In a paper titled “A Unifying Vision for Scientific Decision Making: The Academy of Nutrition and Dietetics’ Scientific Integrity Principles,” AND’s Council on Research identifies that “care must be taken to ensure that scientific activities are funded, conducted, and disseminated in an ethical, credible, and transparent way” in order to “maintain the trust of the public and the profession in the science of nutrition and dietetics.”
We are glad to see AND recognize that problematic partnerships place the credibility of our credential at stake. We recommend you read the entire paper, and wanted to share our five takeaways from it:
- “An analysis of all articles reviewed in the Academy’s Evidence Analysis Library suggests that funding source does not affect research outcomes in nutrition studies”
This comes across as a very simplistic viewpoint about a problem that has made global headlines in the past few years, and one that many scientists recognize as a barrier that needs to be addressed. As Vox science journalist Julia Belluz recently reported, “nutrition research has to wake up to its conflict-of-interest problem,” which is rampant and deserves more scrutiny.
- “The influence of the funder on the research question and methodology must be differentiates and disclosed. Policies must be developed to determine where on this continuum is acceptable, which may vary for the type of project proposed. “Some have suggested that one reason for early data showing differences in industry-funded studies is that industry likely to ask the right questions.”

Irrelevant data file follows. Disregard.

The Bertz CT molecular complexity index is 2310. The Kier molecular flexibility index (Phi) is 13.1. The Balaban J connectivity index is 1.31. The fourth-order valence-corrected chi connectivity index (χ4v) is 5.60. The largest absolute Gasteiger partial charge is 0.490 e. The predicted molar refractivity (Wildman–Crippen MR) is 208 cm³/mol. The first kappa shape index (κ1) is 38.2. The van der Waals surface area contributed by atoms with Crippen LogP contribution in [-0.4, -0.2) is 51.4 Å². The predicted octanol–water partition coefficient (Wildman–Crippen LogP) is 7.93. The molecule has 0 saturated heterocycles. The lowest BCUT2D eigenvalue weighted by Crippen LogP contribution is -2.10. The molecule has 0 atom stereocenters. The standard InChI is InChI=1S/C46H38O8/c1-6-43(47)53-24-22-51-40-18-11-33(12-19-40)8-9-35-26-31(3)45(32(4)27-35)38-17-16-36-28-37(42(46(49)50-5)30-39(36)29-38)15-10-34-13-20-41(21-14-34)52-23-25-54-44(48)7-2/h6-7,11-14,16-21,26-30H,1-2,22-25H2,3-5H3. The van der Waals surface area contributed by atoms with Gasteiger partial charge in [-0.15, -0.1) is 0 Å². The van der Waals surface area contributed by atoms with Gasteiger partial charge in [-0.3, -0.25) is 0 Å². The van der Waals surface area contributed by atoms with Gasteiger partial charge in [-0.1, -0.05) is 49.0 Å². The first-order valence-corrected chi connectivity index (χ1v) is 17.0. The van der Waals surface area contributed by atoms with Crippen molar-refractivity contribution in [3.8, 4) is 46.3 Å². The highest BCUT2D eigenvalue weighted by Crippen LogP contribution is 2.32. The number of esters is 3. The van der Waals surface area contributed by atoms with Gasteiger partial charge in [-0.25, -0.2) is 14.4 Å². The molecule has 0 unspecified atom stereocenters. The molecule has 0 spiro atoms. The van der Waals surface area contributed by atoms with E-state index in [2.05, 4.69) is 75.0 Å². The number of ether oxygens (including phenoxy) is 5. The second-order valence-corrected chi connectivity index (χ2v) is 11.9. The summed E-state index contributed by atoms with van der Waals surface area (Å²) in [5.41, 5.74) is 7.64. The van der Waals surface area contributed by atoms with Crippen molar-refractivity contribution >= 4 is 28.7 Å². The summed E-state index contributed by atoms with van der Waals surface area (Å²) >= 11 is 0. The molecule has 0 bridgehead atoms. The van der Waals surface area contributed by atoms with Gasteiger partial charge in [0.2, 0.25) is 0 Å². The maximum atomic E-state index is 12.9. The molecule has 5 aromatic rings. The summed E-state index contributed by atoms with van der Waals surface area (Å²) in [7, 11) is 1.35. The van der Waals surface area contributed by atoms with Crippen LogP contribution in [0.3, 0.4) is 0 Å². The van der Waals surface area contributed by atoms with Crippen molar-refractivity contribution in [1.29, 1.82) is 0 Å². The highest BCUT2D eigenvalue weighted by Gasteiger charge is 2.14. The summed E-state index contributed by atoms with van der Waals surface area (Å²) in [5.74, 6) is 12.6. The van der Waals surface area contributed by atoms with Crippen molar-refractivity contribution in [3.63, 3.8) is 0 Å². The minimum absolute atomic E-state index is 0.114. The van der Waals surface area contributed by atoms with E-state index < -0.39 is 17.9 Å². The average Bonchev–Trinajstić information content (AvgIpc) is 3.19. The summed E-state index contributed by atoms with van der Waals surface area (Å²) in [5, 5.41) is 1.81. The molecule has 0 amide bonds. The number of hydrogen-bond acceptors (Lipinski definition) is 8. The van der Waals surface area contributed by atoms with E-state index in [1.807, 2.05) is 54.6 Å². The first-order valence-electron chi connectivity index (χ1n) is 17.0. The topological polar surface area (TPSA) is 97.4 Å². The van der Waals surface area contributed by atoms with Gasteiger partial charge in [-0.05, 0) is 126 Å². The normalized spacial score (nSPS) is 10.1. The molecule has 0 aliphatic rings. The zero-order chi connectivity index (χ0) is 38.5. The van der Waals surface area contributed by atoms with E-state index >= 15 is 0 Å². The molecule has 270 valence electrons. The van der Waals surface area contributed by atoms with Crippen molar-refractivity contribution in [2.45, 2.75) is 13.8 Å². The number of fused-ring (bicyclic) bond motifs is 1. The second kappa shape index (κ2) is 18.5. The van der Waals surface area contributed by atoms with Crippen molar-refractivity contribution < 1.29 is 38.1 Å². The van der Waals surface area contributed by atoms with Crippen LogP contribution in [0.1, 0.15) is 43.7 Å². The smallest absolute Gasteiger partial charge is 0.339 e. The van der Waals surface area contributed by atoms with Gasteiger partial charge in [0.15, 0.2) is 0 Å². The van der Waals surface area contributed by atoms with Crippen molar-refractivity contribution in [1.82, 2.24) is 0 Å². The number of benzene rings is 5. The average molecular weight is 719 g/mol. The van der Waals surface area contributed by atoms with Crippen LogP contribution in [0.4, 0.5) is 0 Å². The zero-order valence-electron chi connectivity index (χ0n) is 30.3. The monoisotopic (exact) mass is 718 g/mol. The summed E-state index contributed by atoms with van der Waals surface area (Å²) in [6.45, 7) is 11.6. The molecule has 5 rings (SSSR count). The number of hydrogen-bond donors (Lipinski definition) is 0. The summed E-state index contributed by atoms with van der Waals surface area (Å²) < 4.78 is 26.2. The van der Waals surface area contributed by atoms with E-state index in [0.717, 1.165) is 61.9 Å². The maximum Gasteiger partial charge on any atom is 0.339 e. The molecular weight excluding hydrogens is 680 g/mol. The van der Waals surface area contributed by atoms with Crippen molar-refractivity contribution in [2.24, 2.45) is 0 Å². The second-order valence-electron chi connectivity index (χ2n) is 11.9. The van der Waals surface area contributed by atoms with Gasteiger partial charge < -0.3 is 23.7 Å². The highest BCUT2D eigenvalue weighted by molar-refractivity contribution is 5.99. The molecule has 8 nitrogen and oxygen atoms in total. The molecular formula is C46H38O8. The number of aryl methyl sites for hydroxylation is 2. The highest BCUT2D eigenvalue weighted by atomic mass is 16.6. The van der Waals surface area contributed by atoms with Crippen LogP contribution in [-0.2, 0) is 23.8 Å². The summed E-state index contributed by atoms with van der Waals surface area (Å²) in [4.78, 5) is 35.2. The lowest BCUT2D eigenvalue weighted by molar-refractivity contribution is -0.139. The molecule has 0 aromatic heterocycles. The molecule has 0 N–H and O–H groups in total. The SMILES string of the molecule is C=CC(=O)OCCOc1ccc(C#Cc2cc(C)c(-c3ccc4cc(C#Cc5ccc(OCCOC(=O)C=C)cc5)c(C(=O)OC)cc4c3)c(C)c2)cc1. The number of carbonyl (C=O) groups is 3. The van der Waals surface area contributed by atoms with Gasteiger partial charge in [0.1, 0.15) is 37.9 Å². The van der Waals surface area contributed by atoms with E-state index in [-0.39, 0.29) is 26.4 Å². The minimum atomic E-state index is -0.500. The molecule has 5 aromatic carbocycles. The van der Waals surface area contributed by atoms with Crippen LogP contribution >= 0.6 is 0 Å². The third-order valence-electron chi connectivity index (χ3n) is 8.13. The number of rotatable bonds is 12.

We wholeheartedly agree. We also want to point out that one of the inherent problems around this issue is that the food industry has the resources to fund studies that can help support its products. Consider, for instance, the amount of financial and human resources the dairy industry put forth to ensure that there was a sector for dairy on MyPlate (this has nothing to do with whether dairy is “good” or “bad”, but rather on the agreement that a diet free of dairy products is able to provide all the nutrients we need).
- “Industry should not directly influence practice, such as through the funding of evidence-based practice guidelines. However, because of the broad range of nutrition practice, it can be difficult to determine what activities influence practice…”
This is an excellent point about the difficulties in determining the impact of industry-friendly information that is disseminated as objective evidence (i.e.: industry-sponsored CEUs). In fact, this is an excellent research question to look at what activities most influence RDNs’ practices.
- “All scientific activities should have a clear disclosure of funding source and the influence the founding source had on all aspects of the project, as well as potential conflicts by presenters and developers”.
Yes – and this is something we would like AND to address explicitly and identify as an important factor when reading scientific materials (as opposed to deeming it irrelevant or unimportant).
- “It is important to note that perceived conflicts of interest can be just as important as financial conflicts.”
We are very pleased to see this recognized, as it has been a point we have made since our inception. Perception is reality, and when the general public sees the name of a health organization tied to the likes of Coca-Cola, PepsiCo, and McDonald’s, it creates a “health halo” that solely benefits industry.